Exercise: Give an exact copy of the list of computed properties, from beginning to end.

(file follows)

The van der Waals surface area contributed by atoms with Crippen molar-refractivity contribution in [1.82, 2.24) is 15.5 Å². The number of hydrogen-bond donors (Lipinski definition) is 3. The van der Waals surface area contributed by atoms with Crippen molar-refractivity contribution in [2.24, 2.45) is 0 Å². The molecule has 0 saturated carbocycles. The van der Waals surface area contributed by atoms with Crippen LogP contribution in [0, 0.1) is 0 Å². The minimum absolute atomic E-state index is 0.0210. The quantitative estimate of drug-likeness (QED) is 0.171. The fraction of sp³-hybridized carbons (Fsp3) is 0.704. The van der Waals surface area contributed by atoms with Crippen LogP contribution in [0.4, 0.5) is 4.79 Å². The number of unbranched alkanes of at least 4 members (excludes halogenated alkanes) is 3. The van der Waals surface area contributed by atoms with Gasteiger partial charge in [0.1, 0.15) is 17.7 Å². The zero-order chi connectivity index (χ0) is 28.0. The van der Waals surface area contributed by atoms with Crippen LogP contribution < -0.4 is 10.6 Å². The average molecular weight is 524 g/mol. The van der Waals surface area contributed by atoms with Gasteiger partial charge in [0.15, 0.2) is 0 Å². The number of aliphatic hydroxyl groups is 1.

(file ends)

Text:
The van der Waals surface area contributed by atoms with Crippen molar-refractivity contribution in [1.82, 2.24) is 15.5 Å². The number of hydrogen-bond donors (Lipinski definition) is 3. The van der Waals surface area contributed by atoms with Crippen molar-refractivity contribution in [2.24, 2.45) is 0 Å². The molecule has 0 saturated carbocycles. The van der Waals surface area contributed by atoms with Crippen LogP contribution in [0, 0.1) is 0 Å². The minimum absolute atomic E-state index is 0.0210. The quantitative estimate of drug-likeness (QED) is 0.171. The fraction of sp³-hybridized carbons (Fsp3) is 0.704. The van der Waals surface area contributed by atoms with Crippen LogP contribution in [0.4, 0.5) is 4.79 Å². The number of unbranched alkanes of at least 4 members (excludes halogenated alkanes) is 3. The van der Waals surface area contributed by atoms with Gasteiger partial charge in [0.1, 0.15) is 17.7 Å². The zero-order chi connectivity index (χ0) is 28.0. The van der Waals surface area contributed by atoms with Crippen LogP contribution < -0.4 is 10.6 Å². The average molecular weight is 524 g/mol. The van der Waals surface area contributed by atoms with Gasteiger partial charge in [0.15, 0.2) is 0 Å². The number of aliphatic hydroxyl groups is 1.